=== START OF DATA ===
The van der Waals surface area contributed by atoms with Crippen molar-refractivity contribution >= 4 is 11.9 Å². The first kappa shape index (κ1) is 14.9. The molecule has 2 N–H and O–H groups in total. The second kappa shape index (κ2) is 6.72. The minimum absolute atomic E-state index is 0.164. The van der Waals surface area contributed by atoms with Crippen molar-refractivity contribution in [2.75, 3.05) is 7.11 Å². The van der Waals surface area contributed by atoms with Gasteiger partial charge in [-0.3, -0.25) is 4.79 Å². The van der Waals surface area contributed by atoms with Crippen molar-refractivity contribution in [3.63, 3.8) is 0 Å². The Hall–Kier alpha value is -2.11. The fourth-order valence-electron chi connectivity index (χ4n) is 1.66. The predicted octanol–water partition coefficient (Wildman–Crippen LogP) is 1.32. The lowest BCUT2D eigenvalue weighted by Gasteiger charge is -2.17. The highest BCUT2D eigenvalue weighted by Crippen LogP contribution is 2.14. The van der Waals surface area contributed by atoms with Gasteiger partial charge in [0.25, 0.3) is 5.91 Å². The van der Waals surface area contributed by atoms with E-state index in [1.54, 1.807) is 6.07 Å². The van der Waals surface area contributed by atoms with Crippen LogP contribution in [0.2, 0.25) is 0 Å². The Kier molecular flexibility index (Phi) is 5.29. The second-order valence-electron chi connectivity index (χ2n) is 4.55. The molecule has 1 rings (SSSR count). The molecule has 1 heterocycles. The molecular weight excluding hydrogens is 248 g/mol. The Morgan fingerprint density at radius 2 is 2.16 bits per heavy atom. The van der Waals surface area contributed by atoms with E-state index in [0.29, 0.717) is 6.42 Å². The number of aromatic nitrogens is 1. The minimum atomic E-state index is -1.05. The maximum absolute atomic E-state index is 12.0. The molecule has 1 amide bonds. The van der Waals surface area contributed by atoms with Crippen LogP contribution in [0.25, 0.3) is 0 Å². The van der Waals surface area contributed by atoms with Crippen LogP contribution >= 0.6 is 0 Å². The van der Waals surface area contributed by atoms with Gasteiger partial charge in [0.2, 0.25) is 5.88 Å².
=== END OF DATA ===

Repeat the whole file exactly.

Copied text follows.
The van der Waals surface area contributed by atoms with Crippen molar-refractivity contribution >= 4 is 11.9 Å². The first kappa shape index (κ1) is 14.9. The molecule has 2 N–H and O–H groups in total. The second kappa shape index (κ2) is 6.72. The minimum absolute atomic E-state index is 0.164. The van der Waals surface area contributed by atoms with Crippen molar-refractivity contribution in [2.75, 3.05) is 7.11 Å². The van der Waals surface area contributed by atoms with Gasteiger partial charge in [-0.3, -0.25) is 4.79 Å². The van der Waals surface area contributed by atoms with Crippen molar-refractivity contribution in [3.63, 3.8) is 0 Å². The Hall–Kier alpha value is -2.11. The fourth-order valence-electron chi connectivity index (χ4n) is 1.66. The predicted octanol–water partition coefficient (Wildman–Crippen LogP) is 1.32. The lowest BCUT2D eigenvalue weighted by Gasteiger charge is -2.17. The highest BCUT2D eigenvalue weighted by Crippen LogP contribution is 2.14. The van der Waals surface area contributed by atoms with Gasteiger partial charge in [0.25, 0.3) is 5.91 Å². The van der Waals surface area contributed by atoms with E-state index in [1.54, 1.807) is 6.07 Å². The van der Waals surface area contributed by atoms with Crippen LogP contribution in [0.2, 0.25) is 0 Å². The Kier molecular flexibility index (Phi) is 5.29. The second-order valence-electron chi connectivity index (χ2n) is 4.55. The molecule has 1 rings (SSSR count). The molecule has 1 heterocycles. The molecular weight excluding hydrogens is 248 g/mol. The Morgan fingerprint density at radius 2 is 2.16 bits per heavy atom. The van der Waals surface area contributed by atoms with E-state index in [0.29, 0.717) is 6.42 Å². The number of aromatic nitrogens is 1. The minimum atomic E-state index is -1.05. The maximum absolute atomic E-state index is 12.0. The molecule has 1 amide bonds. The van der Waals surface area contributed by atoms with Crippen LogP contribution in [0.25, 0.3) is 0 Å². The van der Waals surface area contributed by atoms with Crippen LogP contribution >= 0.6 is 0 Å². The van der Waals surface area contributed by atoms with Gasteiger partial charge in [0.2, 0.25) is 5.88 Å².